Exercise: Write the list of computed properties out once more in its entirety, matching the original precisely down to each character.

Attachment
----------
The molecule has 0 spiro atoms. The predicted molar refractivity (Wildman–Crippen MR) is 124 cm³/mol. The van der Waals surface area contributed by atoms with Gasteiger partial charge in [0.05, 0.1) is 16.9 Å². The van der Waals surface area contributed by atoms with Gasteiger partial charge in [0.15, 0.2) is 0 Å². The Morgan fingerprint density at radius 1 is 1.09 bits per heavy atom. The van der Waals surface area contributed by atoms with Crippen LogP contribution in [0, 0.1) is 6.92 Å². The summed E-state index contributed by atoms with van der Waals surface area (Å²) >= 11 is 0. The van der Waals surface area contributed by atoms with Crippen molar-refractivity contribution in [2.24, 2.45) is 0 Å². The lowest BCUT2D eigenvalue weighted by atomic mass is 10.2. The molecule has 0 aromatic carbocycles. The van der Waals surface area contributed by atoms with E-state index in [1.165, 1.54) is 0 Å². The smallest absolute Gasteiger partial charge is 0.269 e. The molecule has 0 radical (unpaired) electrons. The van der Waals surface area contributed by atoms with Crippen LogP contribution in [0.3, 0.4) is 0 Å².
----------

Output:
The molecule has 0 spiro atoms. The predicted molar refractivity (Wildman–Crippen MR) is 124 cm³/mol. The van der Waals surface area contributed by atoms with Gasteiger partial charge in [0.05, 0.1) is 16.9 Å². The van der Waals surface area contributed by atoms with Gasteiger partial charge in [0.15, 0.2) is 0 Å². The Morgan fingerprint density at radius 1 is 1.09 bits per heavy atom. The van der Waals surface area contributed by atoms with Crippen LogP contribution in [0, 0.1) is 6.92 Å². The summed E-state index contributed by atoms with van der Waals surface area (Å²) >= 11 is 0. The van der Waals surface area contributed by atoms with Crippen molar-refractivity contribution in [2.24, 2.45) is 0 Å². The lowest BCUT2D eigenvalue weighted by atomic mass is 10.2. The molecule has 0 aromatic carbocycles. The van der Waals surface area contributed by atoms with E-state index in [1.165, 1.54) is 0 Å². The smallest absolute Gasteiger partial charge is 0.269 e. The molecule has 0 radical (unpaired) electrons. The van der Waals surface area contributed by atoms with Crippen LogP contribution in [0.3, 0.4) is 0 Å².